ANGIOLOGY, 2022 (SCI-Expanded)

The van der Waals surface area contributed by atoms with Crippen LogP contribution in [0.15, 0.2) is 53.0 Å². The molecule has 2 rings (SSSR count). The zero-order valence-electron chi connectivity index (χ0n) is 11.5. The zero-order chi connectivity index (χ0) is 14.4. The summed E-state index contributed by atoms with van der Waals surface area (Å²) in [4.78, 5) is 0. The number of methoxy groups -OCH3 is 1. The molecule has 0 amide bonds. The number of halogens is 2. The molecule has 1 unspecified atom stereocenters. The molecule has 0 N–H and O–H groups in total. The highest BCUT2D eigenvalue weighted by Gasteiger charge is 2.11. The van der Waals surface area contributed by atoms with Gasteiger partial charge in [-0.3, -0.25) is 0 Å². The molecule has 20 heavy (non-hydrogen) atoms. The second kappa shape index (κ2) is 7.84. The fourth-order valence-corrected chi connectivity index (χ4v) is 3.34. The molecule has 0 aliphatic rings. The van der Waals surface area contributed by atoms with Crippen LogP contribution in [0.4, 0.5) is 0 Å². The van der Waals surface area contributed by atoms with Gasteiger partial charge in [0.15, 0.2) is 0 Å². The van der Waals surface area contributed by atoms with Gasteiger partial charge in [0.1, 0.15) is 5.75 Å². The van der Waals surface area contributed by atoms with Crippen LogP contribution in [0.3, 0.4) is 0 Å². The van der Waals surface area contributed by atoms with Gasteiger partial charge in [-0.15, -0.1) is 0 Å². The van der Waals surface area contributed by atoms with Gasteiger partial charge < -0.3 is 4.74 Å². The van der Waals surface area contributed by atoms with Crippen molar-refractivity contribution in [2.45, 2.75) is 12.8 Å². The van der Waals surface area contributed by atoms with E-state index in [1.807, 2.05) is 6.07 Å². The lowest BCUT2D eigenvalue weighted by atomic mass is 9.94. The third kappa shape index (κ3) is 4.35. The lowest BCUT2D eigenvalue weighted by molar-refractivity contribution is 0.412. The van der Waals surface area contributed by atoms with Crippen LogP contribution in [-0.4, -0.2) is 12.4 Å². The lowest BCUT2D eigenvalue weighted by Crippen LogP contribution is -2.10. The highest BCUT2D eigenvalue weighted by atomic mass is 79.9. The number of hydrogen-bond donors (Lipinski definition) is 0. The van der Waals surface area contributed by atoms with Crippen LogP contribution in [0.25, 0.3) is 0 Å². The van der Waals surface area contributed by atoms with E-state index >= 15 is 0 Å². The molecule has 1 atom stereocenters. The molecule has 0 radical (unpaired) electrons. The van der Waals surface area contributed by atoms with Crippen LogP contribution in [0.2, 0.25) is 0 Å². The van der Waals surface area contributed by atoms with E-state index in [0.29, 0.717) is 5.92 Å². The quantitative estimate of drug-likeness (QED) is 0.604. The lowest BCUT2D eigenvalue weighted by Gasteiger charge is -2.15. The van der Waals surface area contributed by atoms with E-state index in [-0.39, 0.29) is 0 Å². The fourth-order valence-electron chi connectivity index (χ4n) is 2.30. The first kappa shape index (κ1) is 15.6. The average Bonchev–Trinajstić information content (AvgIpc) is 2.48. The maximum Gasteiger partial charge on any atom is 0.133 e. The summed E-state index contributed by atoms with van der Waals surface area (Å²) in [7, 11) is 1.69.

SARS-Cov-2 has been suggested to promote thrombotic complications and higher mortality. The aim of the present study was to evaluate the impact of SARS-CoV-2 positivity on in-hospital outcome and 30-day mortality in ST-segment elevation myocardial infarction (STEMI) patients undergoing primary percutaneous coronary intervention (PCI) enrolled in the International Survey on Acute Coronary Syndromes ST-segment elevation Myocardial Infarction (ISACS-STEMI COVID-19 registry. The 109 SARS-CoV-2 positive patients were compared with 2005 SARS-CoV-2 negative patients. Positive patients were older (P = .002), less often active smokers (P = .002), and hypercholesterolemic (P = .006), they presented more often later than 12 h (P = .037), more often to the hub and were more often in cardiogenic shock (P = .02), or requiring rescue percutaneous coronary intervention after failed thrombolysis (P < .0001). Lower postprocedural Thrombolysis in Myocardial Infarction 3 flow (P = .029) and more thrombectomy (P = .046) were observed. SARS-CoV-2 was associated with a significantly higher in-hospital mortality (25.7 vs 7%, adjusted Odds Ratio (OR) [95% Confidence Interval] = 3.2 [1.71-5.99], P < .001) in-hospital definite in-stent thrombosis (6.4 vs 1.1%, adjusted Odds Ratio [95% CI] = 6.26 [2.41-16.25], P < .001) and 30-day mortality (34.4 vs 8.5%, adjusted Hazard Ratio [95% CI] = 2.16 [1.45-3.23], P < .001), confirming that SARS-CoV-2 positivity is associated with impaired reperfusion, with negative prognostic consequences.